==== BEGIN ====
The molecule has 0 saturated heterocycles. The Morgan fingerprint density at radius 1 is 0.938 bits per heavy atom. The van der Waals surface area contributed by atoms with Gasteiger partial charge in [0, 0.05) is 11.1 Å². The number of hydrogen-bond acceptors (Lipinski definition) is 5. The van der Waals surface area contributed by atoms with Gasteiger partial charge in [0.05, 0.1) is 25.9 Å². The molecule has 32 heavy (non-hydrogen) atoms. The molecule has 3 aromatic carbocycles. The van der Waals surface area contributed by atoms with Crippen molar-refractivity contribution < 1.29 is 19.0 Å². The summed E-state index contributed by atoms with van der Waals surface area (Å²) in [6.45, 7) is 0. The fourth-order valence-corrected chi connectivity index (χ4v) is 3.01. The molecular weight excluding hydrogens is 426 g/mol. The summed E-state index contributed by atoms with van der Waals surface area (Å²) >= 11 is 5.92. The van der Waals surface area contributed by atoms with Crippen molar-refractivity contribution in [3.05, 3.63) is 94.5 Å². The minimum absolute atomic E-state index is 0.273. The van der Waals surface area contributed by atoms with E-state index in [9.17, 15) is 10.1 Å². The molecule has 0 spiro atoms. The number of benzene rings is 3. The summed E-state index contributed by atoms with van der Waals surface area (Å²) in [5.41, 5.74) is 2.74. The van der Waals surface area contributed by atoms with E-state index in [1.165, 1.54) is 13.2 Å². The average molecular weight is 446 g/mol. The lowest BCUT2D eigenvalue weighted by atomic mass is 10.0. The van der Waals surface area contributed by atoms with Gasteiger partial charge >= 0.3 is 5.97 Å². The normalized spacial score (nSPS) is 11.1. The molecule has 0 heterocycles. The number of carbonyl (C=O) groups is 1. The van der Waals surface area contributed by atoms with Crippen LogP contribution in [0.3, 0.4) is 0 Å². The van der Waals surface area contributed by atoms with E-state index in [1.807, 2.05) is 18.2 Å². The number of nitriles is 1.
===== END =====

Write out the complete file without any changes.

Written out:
The molecule has 0 saturated heterocycles. The Morgan fingerprint density at radius 1 is 0.938 bits per heavy atom. The van der Waals surface area contributed by atoms with Gasteiger partial charge in [0, 0.05) is 11.1 Å². The number of hydrogen-bond acceptors (Lipinski definition) is 5. The van der Waals surface area contributed by atoms with Gasteiger partial charge in [0.05, 0.1) is 25.9 Å². The molecule has 32 heavy (non-hydrogen) atoms. The molecule has 3 aromatic carbocycles. The van der Waals surface area contributed by atoms with Crippen molar-refractivity contribution < 1.29 is 19.0 Å². The summed E-state index contributed by atoms with van der Waals surface area (Å²) in [6.45, 7) is 0. The fourth-order valence-corrected chi connectivity index (χ4v) is 3.01. The molecular weight excluding hydrogens is 426 g/mol. The summed E-state index contributed by atoms with van der Waals surface area (Å²) >= 11 is 5.92. The van der Waals surface area contributed by atoms with Crippen molar-refractivity contribution in [3.05, 3.63) is 94.5 Å². The minimum absolute atomic E-state index is 0.273. The van der Waals surface area contributed by atoms with E-state index in [9.17, 15) is 10.1 Å². The molecule has 0 spiro atoms. The number of benzene rings is 3. The summed E-state index contributed by atoms with van der Waals surface area (Å²) in [5.41, 5.74) is 2.74. The van der Waals surface area contributed by atoms with E-state index in [1.165, 1.54) is 13.2 Å². The average molecular weight is 446 g/mol. The lowest BCUT2D eigenvalue weighted by atomic mass is 10.0. The van der Waals surface area contributed by atoms with Gasteiger partial charge >= 0.3 is 5.97 Å². The normalized spacial score (nSPS) is 11.1. The molecule has 0 heterocycles. The number of carbonyl (C=O) groups is 1. The van der Waals surface area contributed by atoms with Crippen LogP contribution in [0.3, 0.4) is 0 Å². The van der Waals surface area contributed by atoms with E-state index in [1.807, 2.05) is 18.2 Å². The number of nitriles is 1.